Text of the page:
8. Acclamation to new experiences. As your child approaches a major developmental milestone or a potentially stressful experience, sharing a relevant story is a great way to help ease the transition. For instance, if your little one is nervous about starting preschool, reading a story dealing with this topic shows her that her anxiety is normal.
    9. Enhanced concentration and discipline. Toddlers may initially squirm and become distracted during story time, but eventually they’ll learn to stay put for the duration of the book. Along with reading comprehension comes a stronger self-discipline, longer attention span, and better memory retention, all of which will serve your child well when she enters school.
    10. The knowledge that reading is fun! Early reading for toddlers helps them view books as an indulgence, not a chore. Kids who are exposed to reading are much more likely to choose books over video games, television, and other forms of entertainment as they grow older.

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The Three Little Pigs, read by Christopher Walken

Christopher Walken reading a children’s classic…relatively amusing…sorry for the quality.

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Local Book Bits

Big Little Book Sale: June 2, 2012; 8:00 a.m. – 1:00 p.m.

2821 8th Line Road,
Metcalfe

Gently used Adult and Children’s books, sorted by genre and some popular authors. Steps from the Metcalfe Farmer’s Market. The sale is in support of the Live and Learn Resource Centre, part of the registered charity Rural Family Connections.

For more info call 613-821-2899 or info@ruralfamilyconnections.ca

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Lunchtime Poetry Reading: June 19, 2012; 12:00 p.m.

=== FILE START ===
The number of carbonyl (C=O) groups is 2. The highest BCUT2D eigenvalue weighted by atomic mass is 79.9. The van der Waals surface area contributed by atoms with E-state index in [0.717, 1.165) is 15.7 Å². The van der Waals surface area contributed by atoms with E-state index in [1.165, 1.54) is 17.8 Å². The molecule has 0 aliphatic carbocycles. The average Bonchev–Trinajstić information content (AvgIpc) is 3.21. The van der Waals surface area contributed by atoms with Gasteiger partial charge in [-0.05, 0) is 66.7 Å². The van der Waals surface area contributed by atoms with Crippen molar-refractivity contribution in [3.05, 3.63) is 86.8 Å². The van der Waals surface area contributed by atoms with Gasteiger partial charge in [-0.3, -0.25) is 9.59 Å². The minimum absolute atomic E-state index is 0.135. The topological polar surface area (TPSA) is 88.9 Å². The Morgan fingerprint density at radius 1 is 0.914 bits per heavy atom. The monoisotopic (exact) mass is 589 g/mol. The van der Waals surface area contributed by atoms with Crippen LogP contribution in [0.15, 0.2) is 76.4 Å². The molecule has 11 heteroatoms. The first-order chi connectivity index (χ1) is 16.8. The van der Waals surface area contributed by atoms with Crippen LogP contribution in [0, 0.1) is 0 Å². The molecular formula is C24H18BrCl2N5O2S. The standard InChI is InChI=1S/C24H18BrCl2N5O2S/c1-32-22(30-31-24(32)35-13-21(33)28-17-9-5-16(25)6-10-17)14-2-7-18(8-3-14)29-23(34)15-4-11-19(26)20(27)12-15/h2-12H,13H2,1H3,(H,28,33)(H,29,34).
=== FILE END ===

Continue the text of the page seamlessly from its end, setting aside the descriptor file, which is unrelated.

Main Branch of the Ottawa Public Library

A lunchtime poetry reading. John Lee and Sydney Lea, an American and Canadian poet, will read some of their work. Readings will be followed by Q&A.

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Tween Girls’ Book Club: June 27, 2012; 1:30 p.m.
St-Laurent Branch of the Ottawa Public Library
The Tween Book Club is a fun way to read great new books and hang out with friends at the same time! Ages 10-13. Register by calling 613-748-1531 ext. 221.
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Teen Boys Book Club: June 27, 2012; 2:45 p.m.
St-Laurent Branch of the Ottawa Public Library
Want to meet guys your age and discuss books, movies and games while munching on brownies? Then, why not join our book club? Ages 13+ Register by calling 613-748-1531 ext. 221.
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Kanata Writer’s Group: August 22, 2012; 7:00 p.m.
Hazeldean Branch of the Ottawa Public Library
The Kanata Writers’ Group encourages the art of literary composition. Only the June 13th meeting will be held in the Lower Level Activity Room at the Glen Cairn Community Centre. Visit thekanatawritersgroup.blogspot.com for more information.


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Here Comes the Festival of Trees!